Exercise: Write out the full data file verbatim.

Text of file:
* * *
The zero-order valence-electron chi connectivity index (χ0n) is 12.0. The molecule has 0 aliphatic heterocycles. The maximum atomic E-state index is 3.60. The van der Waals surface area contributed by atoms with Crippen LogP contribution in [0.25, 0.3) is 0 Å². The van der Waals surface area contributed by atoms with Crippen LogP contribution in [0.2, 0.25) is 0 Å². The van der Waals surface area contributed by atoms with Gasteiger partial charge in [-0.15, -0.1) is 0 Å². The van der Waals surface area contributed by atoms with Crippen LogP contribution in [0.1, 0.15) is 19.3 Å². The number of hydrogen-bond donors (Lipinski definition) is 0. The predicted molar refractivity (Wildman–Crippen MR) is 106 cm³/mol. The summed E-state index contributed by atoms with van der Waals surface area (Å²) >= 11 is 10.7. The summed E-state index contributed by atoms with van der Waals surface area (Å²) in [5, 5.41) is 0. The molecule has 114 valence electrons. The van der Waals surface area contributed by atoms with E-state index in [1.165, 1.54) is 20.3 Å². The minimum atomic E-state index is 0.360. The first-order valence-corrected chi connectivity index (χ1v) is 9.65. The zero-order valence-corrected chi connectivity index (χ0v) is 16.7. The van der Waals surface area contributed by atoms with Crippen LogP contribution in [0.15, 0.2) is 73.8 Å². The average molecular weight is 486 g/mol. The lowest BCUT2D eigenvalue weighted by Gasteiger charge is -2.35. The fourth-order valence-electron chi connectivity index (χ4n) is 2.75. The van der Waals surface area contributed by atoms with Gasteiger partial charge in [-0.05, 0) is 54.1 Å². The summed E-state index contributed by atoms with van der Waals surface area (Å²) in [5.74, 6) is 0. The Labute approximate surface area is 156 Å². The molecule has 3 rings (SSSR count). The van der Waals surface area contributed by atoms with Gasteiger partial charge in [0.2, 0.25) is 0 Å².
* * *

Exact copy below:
The zero-order valence-electron chi connectivity index (χ0n) is 12.0. The molecule has 0 aliphatic heterocycles. The maximum atomic E-state index is 3.60. The van der Waals surface area contributed by atoms with Crippen LogP contribution in [0.25, 0.3) is 0 Å². The van der Waals surface area contributed by atoms with Crippen LogP contribution in [0.2, 0.25) is 0 Å². The van der Waals surface area contributed by atoms with Gasteiger partial charge in [-0.15, -0.1) is 0 Å². The van der Waals surface area contributed by atoms with Crippen LogP contribution in [0.1, 0.15) is 19.3 Å². The number of hydrogen-bond donors (Lipinski definition) is 0. The predicted molar refractivity (Wildman–Crippen MR) is 106 cm³/mol. The summed E-state index contributed by atoms with van der Waals surface area (Å²) >= 11 is 10.7. The summed E-state index contributed by atoms with van der Waals surface area (Å²) in [5, 5.41) is 0. The molecule has 114 valence electrons. The van der Waals surface area contributed by atoms with E-state index in [1.165, 1.54) is 20.3 Å². The minimum atomic E-state index is 0.360. The first-order valence-corrected chi connectivity index (χ1v) is 9.65. The zero-order valence-corrected chi connectivity index (χ0v) is 16.7. The van der Waals surface area contributed by atoms with Crippen LogP contribution in [0.15, 0.2) is 73.8 Å². The average molecular weight is 486 g/mol. The lowest BCUT2D eigenvalue weighted by Gasteiger charge is -2.35. The fourth-order valence-electron chi connectivity index (χ4n) is 2.75. The van der Waals surface area contributed by atoms with Gasteiger partial charge in [-0.05, 0) is 54.1 Å². The summed E-state index contributed by atoms with van der Waals surface area (Å²) in [5.74, 6) is 0. The Labute approximate surface area is 156 Å². The molecule has 3 rings (SSSR count). The van der Waals surface area contributed by atoms with Gasteiger partial charge in [0.2, 0.25) is 0 Å².